Since the election on Tuesday, all over social media and the mainstream media, liberals have been issuing hysterical denunciations of the white working class. But their tantrums over the “deplorables” will only help feed the monster of right-wing populist backlash. As Alec MacGillis tweeted, “Can’t overstate how much anti-big media scorn’s driving this [support for Trump].” The white working class is keenly aware that liberal elites despise them, thank you very much. And one thing elitist liberals overlook is that the white working-class racism they rightly abhor is itself exacerbated by a failing economy (studies have shown that racism flourishes during bad economic times).


Trigger Warning said...

Interestingly, leftist navel-gazers like Geier have come up with a new strategy: move farther left; become even more extreme. Ya know, Boinie woulda won! Da Paaty's futcha is Boinie and Lieawatha!

Yeah, well, go wid dat. Pleez.

JPL17 said...

A feminism that delivers for working-class women by addressing their material needs could expand feminism’s base and bring about a much-needed feminist revival.

Geier's prescription for simultaneously helping feminism and working class women is exactly wrong. The only thing feminism can possibly do to "deliver for working class women" is to die. This is because second-wave feminism has always been for elites only, and has always despised and always will despise the working and middle classes.

Indeed, from its inception, second wave feminism is nothing more nor less than giant statism harnessed to promote universal abortion, promiscuity, fatherlessness, welfare and socialism, and to demolish family, religious faith, fatherhood, masculinity, femininity and capitalism. None of those goals will make life better for middle or working class women. Hence, Geier's prescription for winning middle and working class women with feminism is doomed to fail -- at least until the rise of another master deceiver with deceptive skills at the Obamaian level.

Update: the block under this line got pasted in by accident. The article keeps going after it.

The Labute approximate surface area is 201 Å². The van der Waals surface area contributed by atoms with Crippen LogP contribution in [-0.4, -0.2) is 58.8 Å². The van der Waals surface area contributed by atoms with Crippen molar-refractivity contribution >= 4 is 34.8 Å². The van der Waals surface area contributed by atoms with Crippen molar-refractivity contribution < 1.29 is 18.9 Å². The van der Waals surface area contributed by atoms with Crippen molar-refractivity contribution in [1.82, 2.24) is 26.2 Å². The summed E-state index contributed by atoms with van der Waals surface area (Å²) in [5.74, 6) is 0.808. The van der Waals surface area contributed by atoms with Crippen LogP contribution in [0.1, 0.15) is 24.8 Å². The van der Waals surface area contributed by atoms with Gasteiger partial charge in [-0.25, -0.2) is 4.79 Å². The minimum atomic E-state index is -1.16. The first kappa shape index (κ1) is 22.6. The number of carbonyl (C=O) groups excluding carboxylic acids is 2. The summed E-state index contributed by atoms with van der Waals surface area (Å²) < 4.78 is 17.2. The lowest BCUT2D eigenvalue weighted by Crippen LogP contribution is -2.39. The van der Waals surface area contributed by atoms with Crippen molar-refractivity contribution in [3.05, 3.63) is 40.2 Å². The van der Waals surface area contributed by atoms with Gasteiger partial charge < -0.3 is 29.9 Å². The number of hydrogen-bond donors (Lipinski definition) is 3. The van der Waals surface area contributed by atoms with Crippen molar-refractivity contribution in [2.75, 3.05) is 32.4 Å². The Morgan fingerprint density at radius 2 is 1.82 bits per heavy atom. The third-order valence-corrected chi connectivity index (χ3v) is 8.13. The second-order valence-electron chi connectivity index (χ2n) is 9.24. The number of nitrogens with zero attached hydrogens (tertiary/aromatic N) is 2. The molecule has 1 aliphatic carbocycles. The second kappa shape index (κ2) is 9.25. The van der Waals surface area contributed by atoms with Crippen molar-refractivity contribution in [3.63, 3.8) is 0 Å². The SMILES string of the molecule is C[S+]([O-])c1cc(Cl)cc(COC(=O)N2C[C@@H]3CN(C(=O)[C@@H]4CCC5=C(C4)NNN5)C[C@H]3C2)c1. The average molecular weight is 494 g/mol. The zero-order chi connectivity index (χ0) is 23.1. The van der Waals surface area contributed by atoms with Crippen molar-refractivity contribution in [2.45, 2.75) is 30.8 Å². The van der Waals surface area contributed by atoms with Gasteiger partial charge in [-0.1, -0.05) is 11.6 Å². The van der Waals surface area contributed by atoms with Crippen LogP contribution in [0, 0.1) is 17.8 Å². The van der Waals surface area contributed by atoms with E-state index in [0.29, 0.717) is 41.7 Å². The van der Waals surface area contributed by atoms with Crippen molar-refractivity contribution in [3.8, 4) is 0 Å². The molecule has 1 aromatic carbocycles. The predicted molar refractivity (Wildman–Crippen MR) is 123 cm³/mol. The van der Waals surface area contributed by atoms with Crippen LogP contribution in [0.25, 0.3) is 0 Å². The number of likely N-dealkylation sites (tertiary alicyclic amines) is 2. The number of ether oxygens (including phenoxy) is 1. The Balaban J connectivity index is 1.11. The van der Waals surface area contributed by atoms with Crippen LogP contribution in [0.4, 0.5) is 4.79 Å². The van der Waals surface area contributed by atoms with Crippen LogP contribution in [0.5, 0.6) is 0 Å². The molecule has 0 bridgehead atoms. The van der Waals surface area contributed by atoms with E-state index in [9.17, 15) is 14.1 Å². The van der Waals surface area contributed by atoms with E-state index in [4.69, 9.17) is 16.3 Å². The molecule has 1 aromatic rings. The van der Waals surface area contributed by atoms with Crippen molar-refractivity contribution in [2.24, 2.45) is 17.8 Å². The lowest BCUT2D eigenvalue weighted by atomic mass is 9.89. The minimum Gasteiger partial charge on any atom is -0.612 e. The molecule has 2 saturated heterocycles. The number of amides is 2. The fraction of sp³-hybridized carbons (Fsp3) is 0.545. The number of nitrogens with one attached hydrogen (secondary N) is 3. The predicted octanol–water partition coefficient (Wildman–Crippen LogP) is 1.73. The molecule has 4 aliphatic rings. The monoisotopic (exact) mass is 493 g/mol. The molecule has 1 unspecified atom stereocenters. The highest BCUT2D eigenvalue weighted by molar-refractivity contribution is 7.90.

The only form a "feminism" that could possibly help an actual middle or working class woman (and here I use quotation marks because this brand of "feminism" is actually anti-second wave feminism) is the libertarian, pro-working and middle class, pro-masculinity, and anti-hate feminism of Camille Paglia. But what Geier advocates here has nothing to do with Paglia's feminism. (Though I admit, Paglia's own politics often have nothing to do with her feminism, either -- which is a major point I can't figure out about Paglia.)

AesopFan said...

Stuart lauds the common-sense in parts of Geier's article, but her other recommendations totally undercut said sense.
She begins like this:
" And if you still question whether racism and misogyny played a significant role in this election, the many frightening acts of violence and harassment aimed at women and people of color that have occurred in the wake of Trump’s victory should quell any remaining doubts."
Were there some crass and crude reactions by the actual racists/sexists who voted for Trump? Probably - but all the ones at the link were isolated, individual, or hoaxes. In the meantime, the Clinton supporters are closing down cities, burning dumpsters, and shooting people.

 "White working-class women appear to be more open than men are to progressive appeals (62 percent of them voted for Trump, as opposed to 72 percent of their male counterparts). That suggests that the most promising path forward would be to agitate for a robust economic agenda focused on women’s needs: a $15 minimum wage, universal child care and pre-K, paid family leave, free college, and tough laws that crack down on wage theft and guarantee fair scheduling and equal pay for women."
No recognition at all that part of the reason women "need" this agenda is because the Democrats have spent 40 years or more destroying fathers and families, and structuring the welfare dependency program so that working single women (or even families) can never get out. Not to mention the economic insanity of minimum wage, the social insanity of free college (without any control of curricula or college spendthrifts), and the practical impossibility of fair scheduling (really?) and the much-debunked "equal" pay that even the Left won't honor.

I dropped out of the Feminist movement in the Seventies when its abortion agenda parted ways with the actual economic and social needs of most women. Looks like they haven't learned anything since then.

Stuart Schneiderman said...

True enough, I was selective. But, the important point is her critique of Big Feminism... because that is what is new for the Nation and its readers. The rest was highly predictable for those living in the echo chamber. If she had not said it she could not have offered her critique.